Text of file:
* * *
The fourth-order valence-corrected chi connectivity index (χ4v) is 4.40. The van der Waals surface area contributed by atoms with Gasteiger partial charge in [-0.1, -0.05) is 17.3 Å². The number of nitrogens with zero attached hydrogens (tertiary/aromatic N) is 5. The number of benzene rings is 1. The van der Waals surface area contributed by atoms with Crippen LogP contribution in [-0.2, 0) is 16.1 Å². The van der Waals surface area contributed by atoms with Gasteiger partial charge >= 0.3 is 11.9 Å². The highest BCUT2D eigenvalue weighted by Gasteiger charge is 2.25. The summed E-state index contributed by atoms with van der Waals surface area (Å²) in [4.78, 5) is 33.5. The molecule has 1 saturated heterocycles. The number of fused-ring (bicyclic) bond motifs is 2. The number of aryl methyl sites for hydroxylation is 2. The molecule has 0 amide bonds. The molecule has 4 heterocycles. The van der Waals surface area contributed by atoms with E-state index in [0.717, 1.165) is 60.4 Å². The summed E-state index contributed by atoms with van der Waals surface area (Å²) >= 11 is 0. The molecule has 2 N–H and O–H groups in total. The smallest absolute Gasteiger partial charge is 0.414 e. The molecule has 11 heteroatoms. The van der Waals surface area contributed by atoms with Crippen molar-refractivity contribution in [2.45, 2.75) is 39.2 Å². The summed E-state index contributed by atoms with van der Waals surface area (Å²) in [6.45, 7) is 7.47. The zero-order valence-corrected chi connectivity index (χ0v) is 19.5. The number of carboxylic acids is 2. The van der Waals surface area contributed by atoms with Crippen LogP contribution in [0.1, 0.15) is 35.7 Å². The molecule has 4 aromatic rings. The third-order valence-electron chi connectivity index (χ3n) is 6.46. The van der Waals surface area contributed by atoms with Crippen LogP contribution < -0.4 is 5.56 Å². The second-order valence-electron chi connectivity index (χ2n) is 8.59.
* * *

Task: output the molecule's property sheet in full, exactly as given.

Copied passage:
The fourth-order valence-corrected chi connectivity index (χ4v) is 4.40. The van der Waals surface area contributed by atoms with Gasteiger partial charge in [-0.1, -0.05) is 17.3 Å². The number of nitrogens with zero attached hydrogens (tertiary/aromatic N) is 5. The number of benzene rings is 1. The van der Waals surface area contributed by atoms with Crippen LogP contribution in [-0.2, 0) is 16.1 Å². The van der Waals surface area contributed by atoms with Gasteiger partial charge >= 0.3 is 11.9 Å². The highest BCUT2D eigenvalue weighted by Gasteiger charge is 2.25. The summed E-state index contributed by atoms with van der Waals surface area (Å²) in [4.78, 5) is 33.5. The molecule has 1 saturated heterocycles. The number of fused-ring (bicyclic) bond motifs is 2. The number of aryl methyl sites for hydroxylation is 2. The molecule has 0 amide bonds. The molecule has 4 heterocycles. The van der Waals surface area contributed by atoms with E-state index in [0.717, 1.165) is 60.4 Å². The summed E-state index contributed by atoms with van der Waals surface area (Å²) >= 11 is 0. The molecule has 2 N–H and O–H groups in total. The smallest absolute Gasteiger partial charge is 0.414 e. The molecule has 11 heteroatoms. The van der Waals surface area contributed by atoms with Crippen molar-refractivity contribution in [2.45, 2.75) is 39.2 Å². The summed E-state index contributed by atoms with van der Waals surface area (Å²) in [6.45, 7) is 7.47. The zero-order valence-corrected chi connectivity index (χ0v) is 19.5. The number of carboxylic acids is 2. The van der Waals surface area contributed by atoms with Crippen LogP contribution in [0.1, 0.15) is 35.7 Å². The molecule has 4 aromatic rings. The third-order valence-electron chi connectivity index (χ3n) is 6.46. The van der Waals surface area contributed by atoms with Crippen LogP contribution < -0.4 is 5.56 Å². The second-order valence-electron chi connectivity index (χ2n) is 8.59.